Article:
Heart failure

NHS study shows Eko smart stethoscope can identify heart failure

OAKLAND, CA., February 1, 2022 /PRNewswire/ — Ekoa digital health company advancing the detection of heart and lung disease, today announced that the Imperial College of Londonin collaboration with the National Health Service (NHS) of the United Kingdom, published a to study1 which highlights Eko’s ability to screen patients for heart failure in seconds with AI during physical exams.

Eko’s Low Ejection Fraction (ELEFT) algorithm detects a weakened heart pump, which is present in about half of patients with heart failure.2 It was developed in conjunction with the Mayo Clinic and will be submitted to the FDA under “Breakthrough Designation” for formal review later this year.

“This tool allows healthcare professionals to reliably confirm or rule out heart failure at the point of care,” said Dr. Nicholas Peters, Professor of Cardiology, Imperial College London. “The result will be earlier diagnosis and treatment and the avoidance of unnecessary and costly tests for those in whom heart failure is ruled out. This means better and more cost-effective health care. This is a complete game-changer.”

According to American Heart Associationan estimated 6 million American adults suffer from heart failure,3 with 26 million people affected worldwide.4 Diagnosis is a significant challenge since heart failure symptoms are also associated with many other conditions and detection often requires a series of expensive tests. By using the Eko DUO ECG + Digital Stethoscope with ELEFT, heart failure caused by a weakened heart pump can be detected within seconds during a stethoscope examination.

“The superhuman ability to screen patients at any point of care, including pre-surgery, should challenge the unacceptable reality that 80% of heart failure patients are currently diagnosed during an inpatient hospitalization. ’emergency,’ said Dr. Patrick Bachtiger, lead author and clinical researcher at the UK’s National Heart and Lung Institute. “The current clinical pathway is simply missing too many patients, leaving them undiagnosed until they are very sick. This tool can save time and money and unlock major patient benefits through early diagnosis and effective treatments.

In the study, the performance of the algorithm for detecting weak heart pump was excellent compared to the current gold standard of echocardiography. When 15-second recordings were made with the DUO at one location in the chest, the algorithm was 81% accurate in identifying normal and impaired heart pumping function. Accuracy increased to 86% when two save slots were used.

“This is a landmark study for several reasons,” said Dr. Adam Saltman, Chief Medical Officer at Eko. “The investigators have shown that the low ejection fraction detection algorithm can quickly, easily and effectively identify patients with impaired heart pumping function, even if these patients are not yet showing symptoms.”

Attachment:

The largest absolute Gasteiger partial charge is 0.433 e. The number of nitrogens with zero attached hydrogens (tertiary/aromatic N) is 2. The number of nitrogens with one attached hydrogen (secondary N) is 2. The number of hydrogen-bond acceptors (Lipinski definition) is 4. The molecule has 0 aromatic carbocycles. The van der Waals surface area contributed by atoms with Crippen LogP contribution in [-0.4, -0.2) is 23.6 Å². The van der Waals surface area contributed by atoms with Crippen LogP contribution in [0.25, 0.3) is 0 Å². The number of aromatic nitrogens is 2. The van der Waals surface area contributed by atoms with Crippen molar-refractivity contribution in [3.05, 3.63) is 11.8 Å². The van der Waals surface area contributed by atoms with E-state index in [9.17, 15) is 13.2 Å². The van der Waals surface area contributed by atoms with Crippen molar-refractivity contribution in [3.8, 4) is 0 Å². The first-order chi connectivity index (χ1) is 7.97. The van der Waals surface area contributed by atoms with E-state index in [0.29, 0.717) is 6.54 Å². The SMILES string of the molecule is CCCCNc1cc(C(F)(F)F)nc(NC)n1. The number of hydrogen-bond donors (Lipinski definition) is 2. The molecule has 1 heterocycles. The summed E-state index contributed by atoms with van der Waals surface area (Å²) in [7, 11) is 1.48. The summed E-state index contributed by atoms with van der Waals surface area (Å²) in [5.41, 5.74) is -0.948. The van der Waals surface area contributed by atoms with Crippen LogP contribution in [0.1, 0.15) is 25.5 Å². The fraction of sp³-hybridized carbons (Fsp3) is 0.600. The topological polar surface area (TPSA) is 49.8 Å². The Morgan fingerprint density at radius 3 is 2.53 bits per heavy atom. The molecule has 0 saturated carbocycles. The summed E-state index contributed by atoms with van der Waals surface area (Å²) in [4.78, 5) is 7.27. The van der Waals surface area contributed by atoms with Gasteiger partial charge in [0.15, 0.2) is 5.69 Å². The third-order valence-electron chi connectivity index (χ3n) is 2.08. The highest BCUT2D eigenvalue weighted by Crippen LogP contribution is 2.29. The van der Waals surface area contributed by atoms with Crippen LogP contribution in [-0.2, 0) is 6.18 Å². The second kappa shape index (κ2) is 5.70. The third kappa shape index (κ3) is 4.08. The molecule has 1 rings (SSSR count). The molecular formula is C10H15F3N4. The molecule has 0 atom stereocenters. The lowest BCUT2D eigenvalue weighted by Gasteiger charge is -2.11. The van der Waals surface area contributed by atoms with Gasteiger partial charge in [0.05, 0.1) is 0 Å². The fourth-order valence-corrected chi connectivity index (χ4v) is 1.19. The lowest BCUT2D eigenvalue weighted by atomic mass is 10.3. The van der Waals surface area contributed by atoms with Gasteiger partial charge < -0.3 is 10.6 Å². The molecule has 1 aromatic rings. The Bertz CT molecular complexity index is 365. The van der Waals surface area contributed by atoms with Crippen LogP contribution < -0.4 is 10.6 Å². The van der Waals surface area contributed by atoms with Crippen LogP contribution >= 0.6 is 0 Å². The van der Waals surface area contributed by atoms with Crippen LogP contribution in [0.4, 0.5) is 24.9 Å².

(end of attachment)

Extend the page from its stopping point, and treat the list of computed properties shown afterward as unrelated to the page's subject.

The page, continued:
About Eco
Eko, a digital health company, is advancing the way healthcare professionals detect and monitor heart and lung disease through its innovative suite of digital tools, patient and provider software, and analytics based on the AI. Its FDA-approved platform is used by hundreds of thousands of healthcare professionals worldwide, enabling them to detect earlier and with greater accuracy, diagnose with more confidence, effectively manage the treatment and ultimately to give their patients the best possible care. Eko is headquartered in Oakland, Californiawith over $125 million in funding from Highland Capital Partners, Questa Capital, Artis Ventures, DigiTx Partners, NTTVC, Morningside Technology Ventures Limited, Mayo Clinic, Sutter Health and others. To learn more about Eko, visit ekohealth.com.

The references

  1. Bachtiger, Patrik et al. Point-of-care screening for heart failure with reduced ejection fraction using artificial intelligence during an ECG-compatible stethoscope examination in London, UK: a prospective, observational, multicenter study. Lancet Digit Health, S2589-7500(21)00256-9. Jan 5, 2022doi:10.1016/S2589-7500(21)00256-9
  2. Borlaug, BA, & Redfield, MM (2011). Diastolic and systolic heart failure are distinct phenotypes in the spectrum of heart failure. Dissemination, 123(18), 2006–2014. https://doi.org/10.1161/CIRCULATIONAHA.110.954388
  3. Benjamin EJ, et al. Heart Disease and Stroke Statistics – 2018 Update: A Report from the American Heart Association. Broadcast, 2018;137(12):e67-e492
  4. Saravese G, et al. Global public health burden of heart failure. Card Fail Rev, 2017;3(1):7-11. doi: 10.15420/cfr.2016:25:2.

Media Contact:
Alexandra Pony
[email protected]